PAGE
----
Wednesday, July 27, 2011

Jewels In Crowns

He was waving at me frantically from the car window. I was pushing myself through the two double doors and as such my hands were quite busy. His smile was unnaturally large and his waving enthusiastic. Finally through, I waved to him. He seemed to sag in gratitude at my notice.


You see, he's not a friendly guy. Most days, pretty much all days until now, he ignores both Joe and I, acknowledging us only grudgingly when forced to respond us for some reason. He's got a lovely dog, who likes both Joe and I and who insists on pulling against a very tight lead to come and get a pat from each of us. His master, the man who today grinned at me maniacally, stands aside, aloof and annoyed at his dogs taste in people. So today was way, way out of character.

Then, as I thought about it, I realized that the car was full of other people and they were all looking over at me and all noticed my shy but friendly wave to their friend in the car. They glanced at him with approval. I think, and this may be overly suspicious, that I had been used as a means of showing others what a kind and good man he was - waving to the disabled and all.

Is that possible?

Do people still get jewels in their social crown by demonstrating a kindness or a friendliness towards those of us with disabilities?

Do people pull themselves up in the estimation of others by portraying themselves as understanding that the 'D' in Diversity is for 'Disability'?

Do people really think that pretending to be someone friendly, rather than being someone friendly, will ever work in the long run?

I don't know. But somehow, I kind of felt dirty. A little bit used. A little bit exploited. I inwardly cursed my natural inclination to return wave for wave and hello for hello. I wish I could have pointed at myself with a question on my face like a non-verbal way of saying, 'Are YOU waving at ME?'

But maybe not. Maybe I'm just over thinking a moment. Maybe I'm being paranoid.

But then, there is the horrible possibility that I'm not.

What do you think?


Janelle said...

I think you gave it altogether too much thought. These things will eat at you and your time is better spent focusing on things that matter. I'm sorry you had to doubt whether he was being neighbourly or had other motives. Maybe he wasn't waving at you for the right reasons, but I can think of a bunch of people (including the majority of us here) who would be thrilled to wave at you. I'd suggest that you not wave next time, but you don't seem mean-spirited to me. It would also be really bad advice based on the fact that maybe, just maybe, he was simply waving to acknowledge knowing you. Worst case scenario, you wasted your wave on a loser, but wasting your time on it would be a far greater loss. You do amazing things with your time. I'll also let you use my strategy for the future, if you'd like. I try to get the first wave out there and with flourish. I generally like people, so I'm not bothered that I might waste a wave on someone who doesn't care for me. Good luck with future waving.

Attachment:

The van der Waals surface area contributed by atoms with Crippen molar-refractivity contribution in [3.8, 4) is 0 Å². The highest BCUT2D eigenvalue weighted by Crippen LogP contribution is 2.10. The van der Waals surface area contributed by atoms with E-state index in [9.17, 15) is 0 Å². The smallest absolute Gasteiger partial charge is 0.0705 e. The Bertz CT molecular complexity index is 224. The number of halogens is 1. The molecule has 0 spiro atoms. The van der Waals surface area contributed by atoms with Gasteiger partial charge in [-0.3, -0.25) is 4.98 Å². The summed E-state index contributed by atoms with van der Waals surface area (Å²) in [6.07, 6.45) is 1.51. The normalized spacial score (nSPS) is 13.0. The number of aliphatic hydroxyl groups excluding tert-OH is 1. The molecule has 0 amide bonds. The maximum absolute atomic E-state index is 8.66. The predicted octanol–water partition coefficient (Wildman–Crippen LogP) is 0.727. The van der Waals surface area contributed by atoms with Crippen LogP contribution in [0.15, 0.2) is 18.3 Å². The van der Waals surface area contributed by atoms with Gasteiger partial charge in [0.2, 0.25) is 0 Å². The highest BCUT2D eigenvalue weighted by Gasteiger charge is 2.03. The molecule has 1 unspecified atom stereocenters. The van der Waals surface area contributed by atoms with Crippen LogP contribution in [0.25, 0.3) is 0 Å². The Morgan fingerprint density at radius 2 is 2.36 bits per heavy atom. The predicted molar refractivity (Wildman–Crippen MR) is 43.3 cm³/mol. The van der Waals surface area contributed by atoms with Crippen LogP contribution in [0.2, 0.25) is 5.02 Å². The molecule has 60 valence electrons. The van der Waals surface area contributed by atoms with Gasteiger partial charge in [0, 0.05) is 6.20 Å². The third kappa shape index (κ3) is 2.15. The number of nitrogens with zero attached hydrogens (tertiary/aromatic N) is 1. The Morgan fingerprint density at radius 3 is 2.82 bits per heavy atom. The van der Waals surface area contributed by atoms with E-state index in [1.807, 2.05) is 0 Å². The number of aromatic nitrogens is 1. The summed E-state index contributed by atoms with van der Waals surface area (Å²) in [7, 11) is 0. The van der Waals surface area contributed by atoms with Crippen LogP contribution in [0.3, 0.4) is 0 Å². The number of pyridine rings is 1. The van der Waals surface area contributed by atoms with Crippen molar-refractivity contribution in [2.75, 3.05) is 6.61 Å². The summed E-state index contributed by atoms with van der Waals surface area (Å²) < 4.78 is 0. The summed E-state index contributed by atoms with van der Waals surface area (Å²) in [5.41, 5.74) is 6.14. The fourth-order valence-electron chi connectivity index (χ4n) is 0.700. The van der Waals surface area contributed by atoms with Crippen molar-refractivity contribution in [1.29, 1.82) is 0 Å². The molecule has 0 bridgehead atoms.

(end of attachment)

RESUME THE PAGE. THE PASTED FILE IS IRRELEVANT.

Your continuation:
Anonymous said...


I like your answer to Daves post today very much. And I do agree. Sometimes I am shying away from greeting people who seem openly disabled just because they may take it wrong or the others around me think I just do it because they are disabled.
But I try to be and I am friendly to others as much as possible. My Das sometimes tells me I am to friendly...

You wrote in one of your comments that you have a blog too. Would it be possible for me to read? Would you give me the link?

Greetings Julia (from Germany)

Tamara said...

Maybe ... or maybe he was being kidnapped and was waving frantically because he was frantic - and hoped you would realize that he never waves and know something was wrong and call for help!!!!

Just kidding - but you never know! (And I've been reading the Bourne books, so my imagination is a bit directed to kidnappings and such.)

But, it's not enough information for me to compute. Could certainly feel differently if I were there.

Seriously, I do want to say that being painfully shy - or having social anxiety - makes one appear to be unfriendly. My oldest son's actions are often misinterpreted.

I realize that being in the situation is different than reading about it - but just thought it was something you might consider. He may be more lonely and anxious than unfriendly and annoyed at his dog's taste in people ...

krlr said...

My 2 cents as the socially reserved (that's putting it mildly) neighbor with large boisterous dogs? I will happily wave if my head isn't a million miles away (i.e. if I actually SEE you), and/or if it's not the end of the day and I'm EXHAUSTED, & if my dog isn't with me, with his muddy paws and slobber and with the echo of a million dear abby letters complaining about neighbors letting their dogs jump on people. If I'm w/dog, & thinking about the kids, & work, & which one of the thousand domestic things I should get done, and wondering WHY I haven't trained my dog yet not to molest the neighbors, I might just nod, distractedly. ---signed, your slightly standoffish neighbor.